Most community bankers oppose mergers with other types of financial services firms and are dead set against banks being owned by commercial enterprises, according to a survey scheduled for release today.
The Chicago consulting firm Grant Thornton LLP sent questionnaires to more than 5,000 community bank presidents last fall.
Of the 600 who responded-with average assets of $155 million-63% said they opposed cross-ownership of banks and brokerage and insurance companies.
Moreover, 68% objected to nonfinancial companies' owning banks, up from 54% from a year earlier.
"All the lobbying that's going on in Washington has put that issue front and center," said Diane M. Casey, national director of financial services at Grant Thornton and administrator of the annual study. "It's obviously had an effect on community bankers."
The survey report, titled "The New Age of Community Banking," explores a range of issues affecting community bankers, from financial modernization efforts in Washington to investments in technology to automated teller machine surcharges.
Results show that most bankers, 66%, believe there will be "substantially fewer" community banks in the next five years. That is up from 57% just one year earlier.
Yet most bankers said merger mania would not affect them, with 81% citing "independence" as a key component in their future success.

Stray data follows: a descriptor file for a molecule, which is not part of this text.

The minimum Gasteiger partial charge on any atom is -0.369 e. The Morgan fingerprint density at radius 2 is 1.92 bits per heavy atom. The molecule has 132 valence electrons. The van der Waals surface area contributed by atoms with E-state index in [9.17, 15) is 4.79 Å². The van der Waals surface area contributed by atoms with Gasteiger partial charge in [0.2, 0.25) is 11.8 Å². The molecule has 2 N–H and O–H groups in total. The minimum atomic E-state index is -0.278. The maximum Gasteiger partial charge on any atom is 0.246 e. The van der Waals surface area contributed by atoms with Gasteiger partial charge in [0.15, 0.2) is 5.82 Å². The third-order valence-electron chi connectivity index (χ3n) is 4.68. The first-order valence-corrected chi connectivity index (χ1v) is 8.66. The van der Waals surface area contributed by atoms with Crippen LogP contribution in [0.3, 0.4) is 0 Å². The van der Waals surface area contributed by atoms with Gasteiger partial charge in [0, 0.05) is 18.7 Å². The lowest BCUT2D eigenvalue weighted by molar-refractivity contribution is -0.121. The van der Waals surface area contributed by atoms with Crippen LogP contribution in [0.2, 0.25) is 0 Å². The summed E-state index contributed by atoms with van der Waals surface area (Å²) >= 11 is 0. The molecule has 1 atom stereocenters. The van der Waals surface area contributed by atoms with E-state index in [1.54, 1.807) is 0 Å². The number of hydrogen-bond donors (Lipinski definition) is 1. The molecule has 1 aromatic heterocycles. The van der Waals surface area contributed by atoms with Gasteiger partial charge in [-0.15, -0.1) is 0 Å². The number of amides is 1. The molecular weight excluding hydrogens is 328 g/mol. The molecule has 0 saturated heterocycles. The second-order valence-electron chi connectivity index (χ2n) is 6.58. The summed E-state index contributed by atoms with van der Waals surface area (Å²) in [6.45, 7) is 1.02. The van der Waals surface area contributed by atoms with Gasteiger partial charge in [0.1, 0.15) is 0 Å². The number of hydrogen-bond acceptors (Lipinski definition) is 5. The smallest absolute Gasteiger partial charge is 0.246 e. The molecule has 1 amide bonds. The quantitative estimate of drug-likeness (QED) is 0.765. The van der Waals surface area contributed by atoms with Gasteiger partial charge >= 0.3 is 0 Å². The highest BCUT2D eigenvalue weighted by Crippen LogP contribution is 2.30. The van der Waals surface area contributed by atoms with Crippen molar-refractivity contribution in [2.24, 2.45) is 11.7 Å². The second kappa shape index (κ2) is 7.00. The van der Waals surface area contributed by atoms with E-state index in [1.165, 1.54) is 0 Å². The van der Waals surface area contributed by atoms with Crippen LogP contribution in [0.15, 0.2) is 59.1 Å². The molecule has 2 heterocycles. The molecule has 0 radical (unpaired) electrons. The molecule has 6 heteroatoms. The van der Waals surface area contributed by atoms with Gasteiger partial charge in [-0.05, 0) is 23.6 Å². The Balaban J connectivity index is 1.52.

Funding has emerged as a major concern among community bankers. In last year's survey, 65% reported an increase in core deposits for 1996.
This year only 60% reported deposit gains, while nearly two-thirds said they expected funding to be tougher in the next five years as customers shift their money into stocks, mutual funds, and other investments.
For Joe Williams, president and chief executive officer of $90 million- asset American Heritage Bank in El Reno, Okla., it is already a concern.
"Our deposit base is primarily older customers who are risk-averse and who have memories of the Depression," said Mr. Williams, who is also vice chairman of the American Bankers Association's Community Bank-ers Council.
When those people die their money is not staying in the bank, he said, "it's being wired to some mutual fund back East."
To make up for potential deposit losses, more than 75% of the banks said they planned to try and increase fee income.
One potential source of income is automated teller machines. Some 57% said they planned to charge noncustomers for using their ATMs, up from 45% last year and only 32% two years earlier.
"It seems to me that consumers don't mind paying a small fee to have access to their money," said Mr. Williams, whose bank surcharges noncustomers.
In other notable findings:
More than 90% of the banks said "employing technology" was the most important factor in their success.
But only 45% have developed strategic technology plans and only 44% have tested their systems for potential year-2000 problems.
Nearly 80% said they would offer home computer banking within the next five years, though only 9% do so today.
Some 91% said they supported legislation that would make it more difficult for individuals to declare bankruptcy, and 88% said they supported limiting the common bond of credit unions.
Opposition to banks affiliating with other financial services companies was greatest among banks with assets under $50 million. More than 75% of the smallest banks view such mergers as a threat to the industry, versus 59% of those with assets above $100 million.
That is no surprise, said Grant Thornton's Ms. Casey. As she put it, "The larger you get, the more you start looking into other lines of business."